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Book One World War Three 1946

Book One World War Three 1946
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Wednesday, January 8, 2014

Radar Hunting

Colonel - General Konstantin Virshinin, Commander of the 4th Air Army, seems totally relaxes as he downs a small glass of vodka and lights up a cigarette and sits on the edge of the large desk of his superior. It is late and he has stayed behind after a staff meeting, much to the annoyance of Chief Marshal of Aviation, Alexander Novikov.

"Time to blind RAF Fighter Command Comrade Novikov."

Marshal Novikov is not pleased with his subordinate's familiarity and it shows in his body language, which Virshinin seems to ignore.

"I agree comrade Vershinin, but we must not relent on the pressure of attacking the airfields and keeping them non-functional."
"We can do both comrade."
"I am transferring a hundred fighter squadrons to the South at the end of the month so we must finish and be done with the English soon. You will follow them there and take command. Your old stomping grounds I believe."

Virshinin takes on the persona of a teacher and proceeds to pontificate.

"I suggest that reducing the British radar capabilities will severely weaken their resolve comrade Marshal. We can track and triangulate their radar positions quite well now and the Germans from the GEMA factory, those two Yankee spies comrade Beria keeps hidden, and the captured Amerikosi and British radar sets we sent back from Germany and France have been put to good use. They may be able to see our planes positions with their superior radar, but we can now see where their radar is and attack it. I have arranged for special radar hunting units to be assembled and they are ready for your orders comrade. I suggest that we need to blind the RAF now and be done with it."

Novikov looks straight at Virshinin and slowly replies.

"Bold words Konstantin. Do you have the balls to carry it through?"

Virshinin seems not to notice the warning in Novikov's tone and continues to relax and talk in the familiar as equal to equal.

"The time is right comrade. With the NKVD's information, and knowledge we have gained from captured radar sets, it is time to pluck out the eyes of the British once and for all. That would bring them to their knees I am certain. They are a stubborn people, as the Nazi war criminals discovered to their dismay. Losing their eyes just might prove to be the deciding factor."

Novikov drops his menacing tone for the moment, and seems interested in listening to what Virshinin has to say.

"How many squadrons are needed for your project?"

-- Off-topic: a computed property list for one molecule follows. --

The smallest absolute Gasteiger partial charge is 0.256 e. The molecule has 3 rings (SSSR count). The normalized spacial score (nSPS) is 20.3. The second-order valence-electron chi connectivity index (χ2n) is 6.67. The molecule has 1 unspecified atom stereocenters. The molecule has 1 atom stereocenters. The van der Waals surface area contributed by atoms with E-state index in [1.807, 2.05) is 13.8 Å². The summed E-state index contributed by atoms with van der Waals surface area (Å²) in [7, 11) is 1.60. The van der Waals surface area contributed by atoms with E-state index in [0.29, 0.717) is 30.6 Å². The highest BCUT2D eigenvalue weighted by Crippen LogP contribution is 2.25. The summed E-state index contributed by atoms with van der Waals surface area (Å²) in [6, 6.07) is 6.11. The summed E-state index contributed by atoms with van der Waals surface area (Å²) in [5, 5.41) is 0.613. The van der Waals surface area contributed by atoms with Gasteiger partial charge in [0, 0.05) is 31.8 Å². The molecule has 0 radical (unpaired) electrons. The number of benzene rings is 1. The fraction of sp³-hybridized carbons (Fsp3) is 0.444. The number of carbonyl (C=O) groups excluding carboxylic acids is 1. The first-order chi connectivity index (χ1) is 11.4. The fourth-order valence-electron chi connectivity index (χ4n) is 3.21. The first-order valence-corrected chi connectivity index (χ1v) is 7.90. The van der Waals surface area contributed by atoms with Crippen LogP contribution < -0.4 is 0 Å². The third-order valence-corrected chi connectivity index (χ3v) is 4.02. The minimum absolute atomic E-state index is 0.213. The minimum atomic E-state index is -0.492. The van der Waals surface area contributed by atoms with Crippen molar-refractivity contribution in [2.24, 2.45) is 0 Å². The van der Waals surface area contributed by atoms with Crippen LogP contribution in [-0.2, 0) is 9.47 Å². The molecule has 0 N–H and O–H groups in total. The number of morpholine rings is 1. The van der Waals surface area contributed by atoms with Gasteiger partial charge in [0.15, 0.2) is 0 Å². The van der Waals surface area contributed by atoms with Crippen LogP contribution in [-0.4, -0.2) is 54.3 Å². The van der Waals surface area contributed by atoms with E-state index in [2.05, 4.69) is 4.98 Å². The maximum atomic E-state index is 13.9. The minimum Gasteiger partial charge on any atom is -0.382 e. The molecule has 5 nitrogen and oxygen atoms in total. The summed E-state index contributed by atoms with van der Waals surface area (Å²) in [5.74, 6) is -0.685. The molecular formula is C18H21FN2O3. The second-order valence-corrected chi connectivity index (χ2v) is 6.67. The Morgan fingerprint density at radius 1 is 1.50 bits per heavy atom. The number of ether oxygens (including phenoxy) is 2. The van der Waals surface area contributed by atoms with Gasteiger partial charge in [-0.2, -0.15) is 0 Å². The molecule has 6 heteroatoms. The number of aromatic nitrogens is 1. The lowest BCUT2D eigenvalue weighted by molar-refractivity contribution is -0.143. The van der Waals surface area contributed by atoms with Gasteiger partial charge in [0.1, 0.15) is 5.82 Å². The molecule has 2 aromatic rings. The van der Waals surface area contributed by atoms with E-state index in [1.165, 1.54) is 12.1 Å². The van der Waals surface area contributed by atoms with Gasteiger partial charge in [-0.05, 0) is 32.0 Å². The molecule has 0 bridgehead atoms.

Once again Virshinin  starts to pontificate and walk around Novikov's office like he belongs there.

"There are close to 100 Chain Home stations operating now. Each squadron should be able to bring down the stations at a rate of two a day. We will attack the towers at their base unlike the Germans. The bases of the towers will be obliterated at our leisure thanks to the excellent plan you devised comrade which has devastated their air operations. You have swept the skies clean by taking away their nests comrade. My pilots will enjoy the bombing practice unmolested by either birds of prey or pesky fly swatters shooting at them from the ground.

The Chain Home Low stations are somewhat mobile. We will have to hunt them down and that will take time. They have a very limited range and only look at low altitudes. If they turn them on then we will catch them. If they leave them off then they are of no use. Many of the stations are on the coast and even our old Pe2s can reach them with ease. It will give the old planes one more chance at glory."

Vershinin starts to relax even more.

"I once flew the Pe2 in combat comrade."

Novikov turns away obviously showing distain for what is to follow and starts to light a cigar.

"Yes, I have heard the story many times Colonel-General Vershinin."
Somewhat taken aback Vershinin replies.
"Then I will not bore you again comrade Marshal."

Vershinin quickly recovers his composure.

" If you give me 20 squadrons of ground attack aircraft I will create large gaps in their vision in two weeks and pluck out their eyes in three."

Novikov once again pauses and speaks very slowly and with much emphasis to drive home the point.

"You will have 30 squadrons and two weeks to completely destroy the British radar network."

Vershinin finally realizes that he may have gone too far, and starts to equivocate.

"But comrade marshal, even with 10 more only 2 weeks it is impossible. We would have to train the new squadrons, get more and heavier bombs shipped to the front, our plans would have to be changed, why the staff time alone would..."

Novikov's voice drips with irony as he waves his hand in obvious dismissal and walks across the room talking as he moves and opens the door in anticipation of Virshinin's exit.

"Comrade Stalin will be informed of your promise, and the new deadline. He will expect the results you have proposed. That is all comrade Virshinin."

Marshal Novikov notices that the usual smirk of familiarity does not appear when they lock eyes. Colonel-General Konstantin Virshinin finally understands what he has done. He puts his glass down and without a word turns and leaves the room.

The headquarters of the Fourth Air Army will be very busy for the next two weeks and then possibly not.

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